In 2008, China staged a lavish opening ceremony that stunned the world with its precision and pyrotechnics. Four years later, Chinese impressions of the far quirkier London Games may surprise you.
Another week of Asian Champions League action has gone by and once again Chinese clubs are on the verge of not having a presence in the continents premier club competition beyond the group stages. Fates have been sealed for two clubs, while the third has the daunting task of getting a result away from home on the last week of group matches.
The ongoing football corruption trials should give Chinese football an opportunity to make real reforms in the game
The trials of former Chinese Football Association heads Xie Yalong and Nan Yong got underway in separate venues in Liaoning Province along with the trials of four former players with the now-defunct Shanghai International football club (and any other name that it had previously) for bribery.
The trials are the latest in a series of cases that have gone on this year in which former CFA officials, referees and one sports company were convicted and handed severe punishments for their crimes.
With the Formula One season well underway and the 2012 edition of the Chinese Grand Prix approaching, the sport in China received a shot in the arm when it was reported that former national kart champion Ma Qing Hua was accepted into HRT's driver development program on Thursday.
Whether he makes it through the rigorous training remains to be seen, but the Shanghai native's step into Formula One could be what the sport needs to raise its profile in China, if he can successfully make it on the team as a driver.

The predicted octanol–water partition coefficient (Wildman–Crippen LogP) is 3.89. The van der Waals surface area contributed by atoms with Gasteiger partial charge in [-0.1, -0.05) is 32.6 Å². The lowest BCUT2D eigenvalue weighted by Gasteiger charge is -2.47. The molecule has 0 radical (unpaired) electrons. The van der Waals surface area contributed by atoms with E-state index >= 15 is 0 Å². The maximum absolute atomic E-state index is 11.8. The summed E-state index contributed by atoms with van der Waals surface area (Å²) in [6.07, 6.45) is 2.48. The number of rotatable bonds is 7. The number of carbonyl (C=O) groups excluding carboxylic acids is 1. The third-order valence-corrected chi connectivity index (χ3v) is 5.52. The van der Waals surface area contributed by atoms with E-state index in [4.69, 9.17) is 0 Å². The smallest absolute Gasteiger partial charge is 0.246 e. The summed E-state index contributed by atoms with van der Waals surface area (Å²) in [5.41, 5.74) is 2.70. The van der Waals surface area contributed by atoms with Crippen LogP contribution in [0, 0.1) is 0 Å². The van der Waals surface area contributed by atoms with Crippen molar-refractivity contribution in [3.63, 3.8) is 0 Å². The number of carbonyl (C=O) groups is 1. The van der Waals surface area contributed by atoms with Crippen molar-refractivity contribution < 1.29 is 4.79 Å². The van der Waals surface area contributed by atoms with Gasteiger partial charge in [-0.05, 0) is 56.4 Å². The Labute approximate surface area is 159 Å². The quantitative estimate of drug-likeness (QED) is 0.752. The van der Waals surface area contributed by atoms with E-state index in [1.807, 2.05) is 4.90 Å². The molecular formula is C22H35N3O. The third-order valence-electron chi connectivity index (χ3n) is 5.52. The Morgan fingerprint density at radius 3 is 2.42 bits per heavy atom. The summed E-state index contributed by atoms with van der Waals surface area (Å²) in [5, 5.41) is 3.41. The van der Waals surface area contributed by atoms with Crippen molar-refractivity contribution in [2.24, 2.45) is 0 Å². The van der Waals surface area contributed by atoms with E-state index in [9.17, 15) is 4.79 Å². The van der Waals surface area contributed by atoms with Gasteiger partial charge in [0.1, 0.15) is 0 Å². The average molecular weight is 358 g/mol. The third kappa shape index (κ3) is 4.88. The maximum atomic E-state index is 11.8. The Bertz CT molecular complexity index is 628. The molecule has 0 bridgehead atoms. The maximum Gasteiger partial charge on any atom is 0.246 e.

In early 2010, when news started to circulate around the internet that two-time NBA All-Star Stephon Marbury had signed with a team in the Chinese Basketball Association many thought that would most likely be the last they would hear of the player who was highly touted going back to his high school days in New York.
It could be another classic game in the history of the CBA, when the Beijing Ducks, with the help of Stephon Marbury, arguably the best import ever in the league, challenges the Guangdong Southern Tigers, which won seven out of eight recent finals. But what happened in Game 1 of the finals turned out to be a disgrace for Chinese basketball.
Even during my Valentine's Day dinner with Stephon Marbury and Randolph Morris, two former National Basketball Association (NBA) players who now play for the Beijing Ducks, one topic was unavoidable: Jeremy Lin, the New York Knicks guard who has emerged from nowhere to lead the team to a seven-game winning streak.
Almost any professional athlete can tell you that it is not easy to satisfy your supporters wherever you may play. That is certainly a fact for any athlete that has ever played in New York City, one of the biggest markets for professional sports in America. No matter if you are a fan of the New York Yankees of Major League Baseball, the New York Rangers of the National Hockey League or any of the teams based in the northeast US State, only one thing matters and that is winning.
FC Barcelona, the club who plays the most beautiful football in the world, is building its success in China, and they're approaching the market in a way that no other club has done before.
Last month, Sandro Rosell, Barça's new president, was traveling in China with his colleagues. Unlike others, their trip was not about friendly games or cooperation with local clubs, but laying down guanxi with Chinese politicians and clenching a business deal with a giant Internet firm.